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‘The Case Against A U.S. Carbon Tax’ (Murphy, Michaels, Knappenberger)

Saturday, November 5, 2016 6:49
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“A carbon tax is hardly a genuine market solution analogous to other introductions of property rights.”

“Libertarians and conservatives in particular should not simply trust the assurances from the advocates of a carbon tax but should instead read the relevant literature themselves. In both theory and practice, a U.S. carbon tax remains a very dubious policy proposal.” (p. 21)

A new study by the Cato Institute usefully brings together arguments from physical science and social science to demonstrate that giving government a new area of taxation is fraught with difficulty. In one sense it is a cure worse than the disease; in another sense it is an open sesame for growing government–and a punitive weapon against a ‘politically incorrect’ industry, coal first, oil second, natural gas third.

Robert P. Murphy is a research assistant professor at Texas Tech University and senior economist at the Institute for Energy Research. Patrick J. Michaels is director  of the Cato Institute’s Center for the Study of Science, where Paul (Chip”) Knappenberger is assistant director.

Here are some salient quotations from the study, which can be accessed in its entirety here.

Executive Summary

“The actual economics of climate change — as summarized in the peer-reviewed literature as well as United Nations (UN) and Obama administration reports — reveal that the case for a U.S. carbon tax is weaker than the carbon tax proponents claim.” (p. 1)

“Future economic damages from carbon dioxide emissions can only be estimated in conjunction with forecasts of climate change. But recent history shows those forecasts are in flux, with an increasing number of forecasts of less warming appearing in the scientific literature in the last four years.” (p. 1)

“There really is a consensus … that carbon taxes cause more economic damage than generic taxes do on labor or capital, so that in general even a revenue-neutral carbon tax swap would probably reduce economic growth.” (p. 1)

“In Australia, the carbon tax was quickly removed after the public recoiled against electricity price hikes and a faltering economy.” (p. 1)

“After an initial (but temporary) drop, the [British Columbia] carbon tax has not yielded significant reductions in gasoline purchases, and it has arguably reduced the BC economy’s performance relative to the rest of Canada.” (p. 1)

“[T]here is mounting evidence in the physical science of climate change to suggest that human emissions of carbon dioxide do not cause as much warming as is assumed in the current suite of official models.” (p. 1)

“Policymakers and the general public must not confuse the confidence of carbon tax proponents with the actual strength of their case.” (p. 1)

Physical Science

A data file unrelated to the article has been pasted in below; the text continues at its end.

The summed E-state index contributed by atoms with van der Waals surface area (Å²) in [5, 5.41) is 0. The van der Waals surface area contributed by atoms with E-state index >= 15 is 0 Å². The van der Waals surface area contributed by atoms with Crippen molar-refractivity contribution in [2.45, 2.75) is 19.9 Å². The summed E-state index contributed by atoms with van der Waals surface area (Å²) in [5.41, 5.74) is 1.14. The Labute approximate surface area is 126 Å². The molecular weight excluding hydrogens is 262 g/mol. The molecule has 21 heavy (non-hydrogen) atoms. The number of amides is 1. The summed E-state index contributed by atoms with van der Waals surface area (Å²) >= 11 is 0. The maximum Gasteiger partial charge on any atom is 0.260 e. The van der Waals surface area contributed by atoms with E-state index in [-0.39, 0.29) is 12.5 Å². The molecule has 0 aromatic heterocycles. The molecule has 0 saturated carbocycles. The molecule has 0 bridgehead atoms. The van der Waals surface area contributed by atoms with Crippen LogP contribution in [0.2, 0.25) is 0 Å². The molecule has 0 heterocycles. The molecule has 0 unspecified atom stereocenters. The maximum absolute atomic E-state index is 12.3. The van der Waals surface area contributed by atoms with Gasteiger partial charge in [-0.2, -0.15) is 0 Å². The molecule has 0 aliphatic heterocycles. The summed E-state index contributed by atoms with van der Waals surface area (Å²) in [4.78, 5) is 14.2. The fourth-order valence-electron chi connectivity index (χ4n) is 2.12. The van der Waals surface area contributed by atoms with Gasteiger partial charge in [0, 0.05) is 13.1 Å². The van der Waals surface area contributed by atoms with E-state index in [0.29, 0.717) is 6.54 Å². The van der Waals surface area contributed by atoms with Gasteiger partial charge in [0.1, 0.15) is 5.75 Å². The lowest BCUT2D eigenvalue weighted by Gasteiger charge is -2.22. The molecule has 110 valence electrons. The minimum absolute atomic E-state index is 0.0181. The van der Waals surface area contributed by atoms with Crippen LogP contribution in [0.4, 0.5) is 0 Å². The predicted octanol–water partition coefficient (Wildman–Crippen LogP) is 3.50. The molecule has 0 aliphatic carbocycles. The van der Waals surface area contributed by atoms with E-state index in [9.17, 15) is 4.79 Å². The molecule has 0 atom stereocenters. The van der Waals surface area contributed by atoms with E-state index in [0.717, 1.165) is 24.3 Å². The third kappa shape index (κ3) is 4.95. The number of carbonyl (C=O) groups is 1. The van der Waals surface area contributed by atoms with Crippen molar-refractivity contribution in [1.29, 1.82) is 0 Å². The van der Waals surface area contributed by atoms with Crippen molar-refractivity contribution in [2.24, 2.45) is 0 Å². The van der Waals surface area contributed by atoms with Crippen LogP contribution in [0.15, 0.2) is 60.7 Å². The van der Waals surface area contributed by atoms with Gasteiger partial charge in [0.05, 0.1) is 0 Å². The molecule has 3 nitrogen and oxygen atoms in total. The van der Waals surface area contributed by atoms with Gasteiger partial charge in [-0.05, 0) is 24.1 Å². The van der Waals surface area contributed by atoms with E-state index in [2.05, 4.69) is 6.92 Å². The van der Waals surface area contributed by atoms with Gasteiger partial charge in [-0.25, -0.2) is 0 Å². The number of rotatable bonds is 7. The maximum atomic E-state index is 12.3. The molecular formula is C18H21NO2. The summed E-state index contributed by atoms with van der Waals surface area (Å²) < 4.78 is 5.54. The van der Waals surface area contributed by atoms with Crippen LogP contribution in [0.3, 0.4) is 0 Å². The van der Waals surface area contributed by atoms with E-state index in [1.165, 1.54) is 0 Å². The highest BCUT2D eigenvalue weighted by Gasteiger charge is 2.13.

“The published estimates of [equilibrium climate sensitivity] have been trending down [in the peer-reviewed literature].”

“[M]any proponents of a carbon tax are denying a growing body of low-sensitivity findings as well as a large and growing discrepancy between climate model predictions and temperature observations in the lower atmosphere.” (p. 20)

Social Cost of Carbon

“[I]n reality the [social cost of carbon] is a malleable concept that is entirely driven by analysts’ (largely arbitrary) initial assumptions. The estimated SCC can be quite large, small, or even the latter meaning that greenhouse gas emissions should arguably be subsidized because they benefit humanity—depending on defensible adjustments of the inputs to the analysis. But the possibility of such negative SCC values is rarely, if ever, reported.” (p. 3)

If the economic models were updated to more accurately reflect the latest developments from the physical and biological sciences, the estimated SCC would likewise decline between one-third and two-thirds because lower temperature increases would translate into reduced climate change damages. That is a sizeable and significant reduction.”

No Double Dividend

“The tax interaction effect suggests no double-dividend boost to conventional economic growth, even if a carbon tax were fully refunded through payroll tax cuts or lump-sum payments.” (p. 21)

Leakage (Shifting Emissions without Global Governance)

 “American policymakers have much less control over global climate change than they often imply.”

“Leakage could greatly increase the economic costs of achieving a desired climate goal.”

“If a carbon tax were applied only to certain jurisdictions, then emission cutbacks in the affected region would be partially offset by increased emissions (relative to the baseline) in the nonregulated regions…. Thus the optimal carbon tax is lower if applied unilaterally in limited jurisdictions.” (p. 8)


“It should be clear that a revenue-neutral deal at the federal level is very unlikely.”

The post ‘The Case Against A U.S. Carbon Tax’ (Murphy, Michaels, Knappenberger) appeared first on Master Resource.


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